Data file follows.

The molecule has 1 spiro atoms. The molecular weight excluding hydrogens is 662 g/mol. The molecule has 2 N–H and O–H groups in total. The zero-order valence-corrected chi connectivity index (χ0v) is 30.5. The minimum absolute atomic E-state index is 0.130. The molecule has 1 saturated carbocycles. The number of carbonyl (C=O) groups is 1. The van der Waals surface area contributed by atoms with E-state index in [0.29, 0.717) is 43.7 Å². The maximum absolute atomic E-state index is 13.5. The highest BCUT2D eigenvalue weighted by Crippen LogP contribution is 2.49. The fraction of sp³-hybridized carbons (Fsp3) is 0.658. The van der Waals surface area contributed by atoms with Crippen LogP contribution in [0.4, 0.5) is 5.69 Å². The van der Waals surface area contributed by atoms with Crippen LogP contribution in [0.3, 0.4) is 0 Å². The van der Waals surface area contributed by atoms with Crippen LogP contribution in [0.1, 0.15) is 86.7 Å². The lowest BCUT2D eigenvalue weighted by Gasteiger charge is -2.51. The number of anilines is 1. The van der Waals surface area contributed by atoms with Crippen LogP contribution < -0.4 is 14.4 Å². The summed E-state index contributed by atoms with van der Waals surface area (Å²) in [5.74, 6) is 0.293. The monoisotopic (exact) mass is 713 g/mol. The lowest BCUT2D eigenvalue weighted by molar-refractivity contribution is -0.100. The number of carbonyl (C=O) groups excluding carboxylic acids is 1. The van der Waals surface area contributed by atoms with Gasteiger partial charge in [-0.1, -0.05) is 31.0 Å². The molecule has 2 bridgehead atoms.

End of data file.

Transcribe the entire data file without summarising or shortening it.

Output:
The molecule has 1 spiro atoms. The molecular weight excluding hydrogens is 662 g/mol. The molecule has 2 N–H and O–H groups in total. The zero-order valence-corrected chi connectivity index (χ0v) is 30.5. The minimum absolute atomic E-state index is 0.130. The molecule has 1 saturated carbocycles. The number of carbonyl (C=O) groups is 1. The van der Waals surface area contributed by atoms with E-state index in [0.29, 0.717) is 43.7 Å². The maximum absolute atomic E-state index is 13.5. The highest BCUT2D eigenvalue weighted by Crippen LogP contribution is 2.49. The fraction of sp³-hybridized carbons (Fsp3) is 0.658. The van der Waals surface area contributed by atoms with Crippen LogP contribution in [0.4, 0.5) is 5.69 Å². The van der Waals surface area contributed by atoms with Crippen LogP contribution in [0.3, 0.4) is 0 Å². The van der Waals surface area contributed by atoms with Crippen LogP contribution in [0.1, 0.15) is 86.7 Å². The lowest BCUT2D eigenvalue weighted by Gasteiger charge is -2.51. The number of anilines is 1. The van der Waals surface area contributed by atoms with Crippen LogP contribution < -0.4 is 14.4 Å². The summed E-state index contributed by atoms with van der Waals surface area (Å²) in [5.74, 6) is 0.293. The monoisotopic (exact) mass is 713 g/mol. The lowest BCUT2D eigenvalue weighted by molar-refractivity contribution is -0.100. The number of carbonyl (C=O) groups excluding carboxylic acids is 1. The van der Waals surface area contributed by atoms with Gasteiger partial charge in [-0.1, -0.05) is 31.0 Å². The molecule has 2 bridgehead atoms.